By John Duerden

The 2022 World Cup takes place next year – let that sink in – and in Qatar, the clock really is ticking. Preparations were moving briskly along but the global pandemic has cast a shadow over the world of sport and now nothing is certain any more. At least organisers in Doha can watch and learn as tournaments such as the Olympics and European Championship – should they go ahead – try to deal with it first.

It is almost a surprise that Qatar are not participating in that latter competition as guests given their global commitments this year. In 2020 there was not much for the Asian champions to talk about, though there was just enough time late in the year to play four games. There was an expected 5-0 thrashing of Bangladesh, a 1-1 draw with Costa Rica and a 2-1 defeat against South Korea. There was some concern after a 5-1 drubbing at the hands of Ghana in October.

Past tournament hosts have often worried about the lack of competitive action that their teams have before the big games suddenly start on home soil with the pressure and expectations that home advantage brings. Not Qatar. There won’t be the kind of huge demands for success that some predecessors have struggled with and there will be no shortage of competitive games in which to get ready. Qatar’s challenge will be fitting them all in.

In December 2020, ten years after Sepp Blatter made his shock announcement in Zurich, this tiny country made headlines once again by entering qualification for the 2022 World Cup – in Europe. The Maroons have already started non-competitive qualification in Asia, joining Group E along with Oman, Afghanistan, India and Bangladesh. Sitting in first place with 16 points after six games, four points clear of Oman, if Qatar were not hosts then they would be on course to progress to the third and final group stage, but this is as far as they will be allowed to go (and it also means they will qualify for the 2023 Asian Cup). The second round should have been done and dusted by now but due to COVID-19 there are still two games to play.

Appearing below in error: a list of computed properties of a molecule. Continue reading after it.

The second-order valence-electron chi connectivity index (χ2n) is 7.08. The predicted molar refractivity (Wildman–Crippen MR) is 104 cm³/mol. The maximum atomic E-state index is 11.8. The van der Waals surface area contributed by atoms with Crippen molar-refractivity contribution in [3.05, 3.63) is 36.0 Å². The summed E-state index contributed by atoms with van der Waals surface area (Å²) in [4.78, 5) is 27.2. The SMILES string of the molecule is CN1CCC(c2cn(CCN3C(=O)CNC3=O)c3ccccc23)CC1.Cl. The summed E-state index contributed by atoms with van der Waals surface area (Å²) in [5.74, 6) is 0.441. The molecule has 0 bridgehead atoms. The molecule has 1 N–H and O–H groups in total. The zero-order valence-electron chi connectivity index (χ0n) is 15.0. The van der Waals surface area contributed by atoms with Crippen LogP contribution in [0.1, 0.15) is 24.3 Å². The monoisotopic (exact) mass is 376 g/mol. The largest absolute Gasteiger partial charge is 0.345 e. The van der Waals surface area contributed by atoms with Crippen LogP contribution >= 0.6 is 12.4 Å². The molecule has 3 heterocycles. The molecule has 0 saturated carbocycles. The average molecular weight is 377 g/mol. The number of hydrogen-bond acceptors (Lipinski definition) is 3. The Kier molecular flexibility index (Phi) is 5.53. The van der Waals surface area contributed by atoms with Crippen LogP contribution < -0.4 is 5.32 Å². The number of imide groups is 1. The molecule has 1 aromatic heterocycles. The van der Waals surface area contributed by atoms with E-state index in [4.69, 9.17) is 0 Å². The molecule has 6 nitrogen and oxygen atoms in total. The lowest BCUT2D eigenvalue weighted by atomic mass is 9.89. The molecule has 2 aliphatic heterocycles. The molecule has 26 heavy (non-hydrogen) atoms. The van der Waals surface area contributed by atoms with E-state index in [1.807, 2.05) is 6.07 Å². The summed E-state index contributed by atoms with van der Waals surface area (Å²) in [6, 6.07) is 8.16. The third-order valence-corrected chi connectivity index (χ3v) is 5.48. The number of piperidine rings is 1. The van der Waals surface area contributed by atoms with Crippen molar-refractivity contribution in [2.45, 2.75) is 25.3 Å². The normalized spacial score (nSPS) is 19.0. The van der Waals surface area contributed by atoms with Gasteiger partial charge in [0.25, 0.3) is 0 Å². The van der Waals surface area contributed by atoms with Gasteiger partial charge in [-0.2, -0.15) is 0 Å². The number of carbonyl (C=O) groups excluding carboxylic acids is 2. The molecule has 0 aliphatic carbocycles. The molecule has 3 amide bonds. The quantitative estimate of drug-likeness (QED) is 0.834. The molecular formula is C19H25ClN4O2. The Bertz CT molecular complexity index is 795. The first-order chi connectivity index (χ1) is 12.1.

This could lead to a fixture clash. In June, the Middle Easterners will head to Colombia to compete in the 2021 Copa America. There will be competitive games against the hosts as well as Brazil, Peru, Ecuador and Venezuela. This will be their second successive appearance in South America, having competed in 2019 fresh from winning the Asian Cup. Although they finished bottom of their group in Brazil, their performances against Colombia, Argentina and Paraguay were better than results suggested. A second bite of the Copa cherry will be welcome indeed.